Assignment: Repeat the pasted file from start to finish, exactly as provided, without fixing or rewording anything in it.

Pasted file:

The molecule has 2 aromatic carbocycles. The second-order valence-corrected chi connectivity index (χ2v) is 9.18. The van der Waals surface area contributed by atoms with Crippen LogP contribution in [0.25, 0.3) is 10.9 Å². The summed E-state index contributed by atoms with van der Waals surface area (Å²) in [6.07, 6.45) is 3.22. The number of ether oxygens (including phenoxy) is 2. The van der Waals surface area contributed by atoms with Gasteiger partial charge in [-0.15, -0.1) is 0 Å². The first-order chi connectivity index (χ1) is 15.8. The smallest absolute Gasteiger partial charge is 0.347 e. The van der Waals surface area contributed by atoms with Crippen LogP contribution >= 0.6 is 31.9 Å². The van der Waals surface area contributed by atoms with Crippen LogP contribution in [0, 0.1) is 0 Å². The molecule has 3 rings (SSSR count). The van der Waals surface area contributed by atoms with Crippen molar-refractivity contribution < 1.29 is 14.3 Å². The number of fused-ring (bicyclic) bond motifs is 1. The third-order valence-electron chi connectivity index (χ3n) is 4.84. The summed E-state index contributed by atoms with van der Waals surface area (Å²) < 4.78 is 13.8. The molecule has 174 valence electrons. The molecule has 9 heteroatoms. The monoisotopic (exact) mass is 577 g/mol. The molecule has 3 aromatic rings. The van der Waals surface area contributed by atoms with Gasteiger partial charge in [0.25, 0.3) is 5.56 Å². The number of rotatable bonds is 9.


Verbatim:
The molecule has 2 aromatic carbocycles. The second-order valence-corrected chi connectivity index (χ2v) is 9.18. The van der Waals surface area contributed by atoms with Crippen LogP contribution in [0.25, 0.3) is 10.9 Å². The summed E-state index contributed by atoms with van der Waals surface area (Å²) in [6.07, 6.45) is 3.22. The number of ether oxygens (including phenoxy) is 2. The van der Waals surface area contributed by atoms with Gasteiger partial charge in [-0.15, -0.1) is 0 Å². The first-order chi connectivity index (χ1) is 15.8. The smallest absolute Gasteiger partial charge is 0.347 e. The van der Waals surface area contributed by atoms with Crippen LogP contribution >= 0.6 is 31.9 Å². The van der Waals surface area contributed by atoms with Crippen LogP contribution in [0, 0.1) is 0 Å². The molecule has 3 rings (SSSR count). The van der Waals surface area contributed by atoms with Crippen molar-refractivity contribution < 1.29 is 14.3 Å². The number of fused-ring (bicyclic) bond motifs is 1. The third-order valence-electron chi connectivity index (χ3n) is 4.84. The summed E-state index contributed by atoms with van der Waals surface area (Å²) < 4.78 is 13.8. The molecule has 174 valence electrons. The molecule has 9 heteroatoms. The monoisotopic (exact) mass is 577 g/mol. The molecule has 3 aromatic rings. The van der Waals surface area contributed by atoms with Gasteiger partial charge in [0.25, 0.3) is 5.56 Å². The number of rotatable bonds is 9.